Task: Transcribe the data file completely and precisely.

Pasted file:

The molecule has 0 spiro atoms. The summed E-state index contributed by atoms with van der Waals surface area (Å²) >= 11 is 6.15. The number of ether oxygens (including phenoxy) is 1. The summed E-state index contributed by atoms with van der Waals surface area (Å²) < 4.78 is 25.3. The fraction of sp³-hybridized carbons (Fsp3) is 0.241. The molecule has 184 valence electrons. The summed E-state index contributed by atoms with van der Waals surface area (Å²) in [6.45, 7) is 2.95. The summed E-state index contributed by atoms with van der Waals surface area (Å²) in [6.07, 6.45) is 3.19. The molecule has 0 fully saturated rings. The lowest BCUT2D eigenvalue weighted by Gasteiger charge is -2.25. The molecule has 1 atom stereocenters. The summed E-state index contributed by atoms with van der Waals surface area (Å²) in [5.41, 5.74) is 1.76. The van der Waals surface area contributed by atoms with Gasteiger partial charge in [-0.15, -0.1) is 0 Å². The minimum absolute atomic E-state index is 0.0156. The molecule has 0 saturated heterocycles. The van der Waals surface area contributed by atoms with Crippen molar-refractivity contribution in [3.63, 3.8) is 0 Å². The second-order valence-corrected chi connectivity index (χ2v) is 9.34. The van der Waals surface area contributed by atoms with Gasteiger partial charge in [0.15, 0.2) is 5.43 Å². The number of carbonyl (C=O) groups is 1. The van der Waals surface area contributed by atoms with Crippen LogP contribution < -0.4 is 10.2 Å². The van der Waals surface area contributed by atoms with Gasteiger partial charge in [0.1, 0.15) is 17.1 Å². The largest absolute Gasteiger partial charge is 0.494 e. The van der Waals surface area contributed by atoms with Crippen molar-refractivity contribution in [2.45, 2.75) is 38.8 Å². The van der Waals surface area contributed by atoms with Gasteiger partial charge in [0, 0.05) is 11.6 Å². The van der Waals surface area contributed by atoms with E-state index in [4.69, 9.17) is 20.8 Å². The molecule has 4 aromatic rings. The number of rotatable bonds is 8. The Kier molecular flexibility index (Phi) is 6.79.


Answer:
The molecule has 0 spiro atoms. The summed E-state index contributed by atoms with van der Waals surface area (Å²) >= 11 is 6.15. The number of ether oxygens (including phenoxy) is 1. The summed E-state index contributed by atoms with van der Waals surface area (Å²) < 4.78 is 25.3. The fraction of sp³-hybridized carbons (Fsp3) is 0.241. The molecule has 184 valence electrons. The summed E-state index contributed by atoms with van der Waals surface area (Å²) in [6.45, 7) is 2.95. The summed E-state index contributed by atoms with van der Waals surface area (Å²) in [6.07, 6.45) is 3.19. The molecule has 0 fully saturated rings. The lowest BCUT2D eigenvalue weighted by Gasteiger charge is -2.25. The molecule has 1 atom stereocenters. The summed E-state index contributed by atoms with van der Waals surface area (Å²) in [5.41, 5.74) is 1.76. The van der Waals surface area contributed by atoms with Gasteiger partial charge in [-0.15, -0.1) is 0 Å². The minimum absolute atomic E-state index is 0.0156. The molecule has 0 saturated heterocycles. The van der Waals surface area contributed by atoms with Crippen molar-refractivity contribution in [3.63, 3.8) is 0 Å². The second-order valence-corrected chi connectivity index (χ2v) is 9.34. The van der Waals surface area contributed by atoms with Gasteiger partial charge in [0.15, 0.2) is 5.43 Å². The number of carbonyl (C=O) groups is 1. The van der Waals surface area contributed by atoms with Crippen LogP contribution < -0.4 is 10.2 Å². The van der Waals surface area contributed by atoms with Gasteiger partial charge in [0.1, 0.15) is 17.1 Å². The largest absolute Gasteiger partial charge is 0.494 e. The van der Waals surface area contributed by atoms with Crippen molar-refractivity contribution in [2.45, 2.75) is 38.8 Å². The van der Waals surface area contributed by atoms with Gasteiger partial charge in [0, 0.05) is 11.6 Å². The van der Waals surface area contributed by atoms with E-state index in [4.69, 9.17) is 20.8 Å². The molecule has 4 aromatic rings. The number of rotatable bonds is 8. The Kier molecular flexibility index (Phi) is 6.79.